A fire station open house is like walking into a child’s world of wonder, powering on his imagination, plugging into his curiosity, and downloading a dream.
Welcome to the Marion Fire Department’s Open House on the night of November 6.
So much to see, so much to learn and do – there were swirling lights, rows of fire engines to climb aboard and firefighter suits to touch.
Table after table was filled with fun games and activities, and don’t forget the plastic fire fighter hats, along with lines waiting for face painting, fire hose target practice, and cookies and pizza – all implements of imagination expansion for the boys and girls who are our future firefighters-to-be.
Marion Fire Chief Brian Jackvony presided over it all, no doubt perceived by some of the little ones as the most important man in town. Jackvony stopped by to check in with his wife, Linda, who was passing out slices of pizza to the hefty crowd of open house-goers.
Many of the spouses of the Marion firefighters assisted with the event at coloring stations, the cookie table, and the always popular face painting station.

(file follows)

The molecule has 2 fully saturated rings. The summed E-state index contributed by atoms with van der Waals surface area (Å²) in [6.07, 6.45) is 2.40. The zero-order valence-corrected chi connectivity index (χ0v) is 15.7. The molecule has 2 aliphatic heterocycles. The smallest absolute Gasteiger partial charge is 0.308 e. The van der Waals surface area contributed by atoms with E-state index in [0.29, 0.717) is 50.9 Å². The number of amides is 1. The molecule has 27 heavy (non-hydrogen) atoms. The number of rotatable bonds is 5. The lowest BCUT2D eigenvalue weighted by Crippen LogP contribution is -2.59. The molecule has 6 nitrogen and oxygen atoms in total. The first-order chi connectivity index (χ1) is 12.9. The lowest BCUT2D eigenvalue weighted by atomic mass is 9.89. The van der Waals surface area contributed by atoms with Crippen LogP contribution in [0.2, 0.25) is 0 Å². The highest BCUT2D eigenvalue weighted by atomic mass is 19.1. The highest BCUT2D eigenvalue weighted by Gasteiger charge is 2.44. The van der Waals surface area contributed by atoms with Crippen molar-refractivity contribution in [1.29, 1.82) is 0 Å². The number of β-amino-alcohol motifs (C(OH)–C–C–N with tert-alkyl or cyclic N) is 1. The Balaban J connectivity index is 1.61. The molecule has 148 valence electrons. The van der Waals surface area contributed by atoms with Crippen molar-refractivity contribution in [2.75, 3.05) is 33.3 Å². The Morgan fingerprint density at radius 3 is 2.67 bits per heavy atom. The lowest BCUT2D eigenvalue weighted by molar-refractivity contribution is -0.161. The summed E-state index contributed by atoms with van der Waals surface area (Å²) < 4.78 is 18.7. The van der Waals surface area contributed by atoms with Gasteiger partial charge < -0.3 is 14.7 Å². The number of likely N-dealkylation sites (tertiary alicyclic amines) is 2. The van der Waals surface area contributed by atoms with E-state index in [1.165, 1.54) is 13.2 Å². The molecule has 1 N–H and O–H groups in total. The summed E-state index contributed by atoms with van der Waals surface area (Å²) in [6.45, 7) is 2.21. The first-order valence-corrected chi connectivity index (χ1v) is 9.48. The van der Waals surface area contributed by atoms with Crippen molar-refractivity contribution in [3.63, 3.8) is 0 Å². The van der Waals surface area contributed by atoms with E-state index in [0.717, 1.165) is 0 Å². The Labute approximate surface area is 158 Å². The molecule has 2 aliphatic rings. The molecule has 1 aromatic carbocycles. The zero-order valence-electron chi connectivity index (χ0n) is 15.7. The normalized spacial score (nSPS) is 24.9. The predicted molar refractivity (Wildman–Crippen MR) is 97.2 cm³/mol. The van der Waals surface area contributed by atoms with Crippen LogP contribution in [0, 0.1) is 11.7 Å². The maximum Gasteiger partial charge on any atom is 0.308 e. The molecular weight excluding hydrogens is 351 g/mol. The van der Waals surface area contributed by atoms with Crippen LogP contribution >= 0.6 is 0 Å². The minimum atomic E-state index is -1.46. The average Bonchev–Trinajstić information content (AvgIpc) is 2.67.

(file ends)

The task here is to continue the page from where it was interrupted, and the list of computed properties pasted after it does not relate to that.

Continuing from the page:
Firefighter Joel Waters gave a tour of the souped-up doll house outfitted with fire safety simulators – a working fire alarm managed via remote control, working lights and electric outlets that flashed and buzzed to teach about fire hazards, real smoke, and even the odors of electrical fire and smoke to familiarize people with the smells of danger.
But inside the walls of this facility are more than just the standard features of a fire station. Plastered all over the corkboard of the inner hallway are handwritten thank you cards addressed to the firefighters, thanking them for their bravery or for their vital help in assisting them during some of the worst moments of their lives.
These genuine messages of gratitude outnumber the flyers advertising for safety courses and upcoming events, and although these firefighters would say that they were just doing their jobs, some of the residents they helped maintain that these men and women are special – seeing in them exactly what the kids climbing into the front seats of those engines hope to be when they grow up.
By Jean Perry